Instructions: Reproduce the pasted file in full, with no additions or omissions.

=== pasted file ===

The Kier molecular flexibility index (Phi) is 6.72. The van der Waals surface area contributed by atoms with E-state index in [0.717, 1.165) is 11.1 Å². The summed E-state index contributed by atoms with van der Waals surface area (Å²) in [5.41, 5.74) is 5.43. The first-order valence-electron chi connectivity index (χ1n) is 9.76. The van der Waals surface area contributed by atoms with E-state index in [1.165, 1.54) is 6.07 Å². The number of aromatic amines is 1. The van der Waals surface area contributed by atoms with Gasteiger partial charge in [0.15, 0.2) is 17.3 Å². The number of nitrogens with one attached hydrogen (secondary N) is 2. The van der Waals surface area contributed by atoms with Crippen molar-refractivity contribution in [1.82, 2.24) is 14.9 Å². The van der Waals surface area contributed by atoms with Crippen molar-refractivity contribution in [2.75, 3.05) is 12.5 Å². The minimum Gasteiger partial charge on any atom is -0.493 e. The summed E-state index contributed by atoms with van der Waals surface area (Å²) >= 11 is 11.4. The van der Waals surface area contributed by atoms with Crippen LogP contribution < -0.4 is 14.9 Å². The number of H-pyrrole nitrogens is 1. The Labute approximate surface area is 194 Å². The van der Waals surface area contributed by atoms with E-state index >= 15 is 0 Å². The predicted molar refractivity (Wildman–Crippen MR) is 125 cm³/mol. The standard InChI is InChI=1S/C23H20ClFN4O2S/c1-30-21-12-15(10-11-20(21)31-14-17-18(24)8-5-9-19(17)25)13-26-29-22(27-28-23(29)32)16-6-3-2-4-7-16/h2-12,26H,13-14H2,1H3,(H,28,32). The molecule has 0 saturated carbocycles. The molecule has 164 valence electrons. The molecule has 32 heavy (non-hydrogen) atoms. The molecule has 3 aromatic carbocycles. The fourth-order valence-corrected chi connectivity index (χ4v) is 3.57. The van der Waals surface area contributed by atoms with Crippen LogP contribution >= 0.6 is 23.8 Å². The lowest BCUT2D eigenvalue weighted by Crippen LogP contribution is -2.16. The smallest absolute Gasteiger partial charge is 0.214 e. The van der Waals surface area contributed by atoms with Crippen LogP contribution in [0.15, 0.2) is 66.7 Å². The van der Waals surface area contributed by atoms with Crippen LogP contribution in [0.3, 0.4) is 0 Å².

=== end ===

The Kier molecular flexibility index (Phi) is 6.72. The van der Waals surface area contributed by atoms with E-state index in [0.717, 1.165) is 11.1 Å². The summed E-state index contributed by atoms with van der Waals surface area (Å²) in [5.41, 5.74) is 5.43. The first-order valence-electron chi connectivity index (χ1n) is 9.76. The van der Waals surface area contributed by atoms with E-state index in [1.165, 1.54) is 6.07 Å². The number of aromatic amines is 1. The van der Waals surface area contributed by atoms with Gasteiger partial charge in [0.15, 0.2) is 17.3 Å². The number of nitrogens with one attached hydrogen (secondary N) is 2. The van der Waals surface area contributed by atoms with Crippen molar-refractivity contribution in [1.82, 2.24) is 14.9 Å². The van der Waals surface area contributed by atoms with Crippen molar-refractivity contribution in [2.75, 3.05) is 12.5 Å². The minimum Gasteiger partial charge on any atom is -0.493 e. The summed E-state index contributed by atoms with van der Waals surface area (Å²) >= 11 is 11.4. The van der Waals surface area contributed by atoms with Crippen LogP contribution < -0.4 is 14.9 Å². The number of H-pyrrole nitrogens is 1. The Labute approximate surface area is 194 Å². The van der Waals surface area contributed by atoms with E-state index >= 15 is 0 Å². The predicted molar refractivity (Wildman–Crippen MR) is 125 cm³/mol. The standard InChI is InChI=1S/C23H20ClFN4O2S/c1-30-21-12-15(10-11-20(21)31-14-17-18(24)8-5-9-19(17)25)13-26-29-22(27-28-23(29)32)16-6-3-2-4-7-16/h2-12,26H,13-14H2,1H3,(H,28,32). The molecule has 0 saturated carbocycles. The molecule has 164 valence electrons. The molecule has 32 heavy (non-hydrogen) atoms. The molecule has 3 aromatic carbocycles. The fourth-order valence-corrected chi connectivity index (χ4v) is 3.57. The van der Waals surface area contributed by atoms with Crippen LogP contribution >= 0.6 is 23.8 Å². The lowest BCUT2D eigenvalue weighted by Crippen LogP contribution is -2.16. The smallest absolute Gasteiger partial charge is 0.214 e. The van der Waals surface area contributed by atoms with Crippen LogP contribution in [0.15, 0.2) is 66.7 Å². The van der Waals surface area contributed by atoms with Crippen LogP contribution in [0.3, 0.4) is 0 Å².